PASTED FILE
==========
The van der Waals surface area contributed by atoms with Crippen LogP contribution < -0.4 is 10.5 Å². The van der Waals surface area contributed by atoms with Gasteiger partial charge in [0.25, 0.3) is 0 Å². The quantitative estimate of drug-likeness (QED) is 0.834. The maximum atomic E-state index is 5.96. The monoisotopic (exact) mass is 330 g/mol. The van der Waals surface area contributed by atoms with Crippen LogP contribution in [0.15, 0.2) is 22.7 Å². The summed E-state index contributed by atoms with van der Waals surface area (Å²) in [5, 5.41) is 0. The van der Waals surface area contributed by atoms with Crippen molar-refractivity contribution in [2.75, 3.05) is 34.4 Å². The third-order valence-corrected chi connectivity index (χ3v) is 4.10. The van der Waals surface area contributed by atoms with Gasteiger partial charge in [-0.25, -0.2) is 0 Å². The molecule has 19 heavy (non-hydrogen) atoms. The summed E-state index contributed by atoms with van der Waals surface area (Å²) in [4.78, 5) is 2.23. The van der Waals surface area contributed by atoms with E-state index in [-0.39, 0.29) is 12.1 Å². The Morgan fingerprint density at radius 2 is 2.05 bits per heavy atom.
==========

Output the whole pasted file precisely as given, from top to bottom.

The van der Waals surface area contributed by atoms with Crippen LogP contribution < -0.4 is 10.5 Å². The van der Waals surface area contributed by atoms with Gasteiger partial charge in [0.25, 0.3) is 0 Å². The quantitative estimate of drug-likeness (QED) is 0.834. The maximum atomic E-state index is 5.96. The monoisotopic (exact) mass is 330 g/mol. The van der Waals surface area contributed by atoms with Crippen LogP contribution in [0.15, 0.2) is 22.7 Å². The summed E-state index contributed by atoms with van der Waals surface area (Å²) in [5, 5.41) is 0. The van der Waals surface area contributed by atoms with Crippen molar-refractivity contribution in [2.75, 3.05) is 34.4 Å². The third-order valence-corrected chi connectivity index (χ3v) is 4.10. The van der Waals surface area contributed by atoms with Gasteiger partial charge in [-0.25, -0.2) is 0 Å². The molecule has 19 heavy (non-hydrogen) atoms. The summed E-state index contributed by atoms with van der Waals surface area (Å²) in [4.78, 5) is 2.23. The van der Waals surface area contributed by atoms with E-state index in [-0.39, 0.29) is 12.1 Å². The Morgan fingerprint density at radius 2 is 2.05 bits per heavy atom.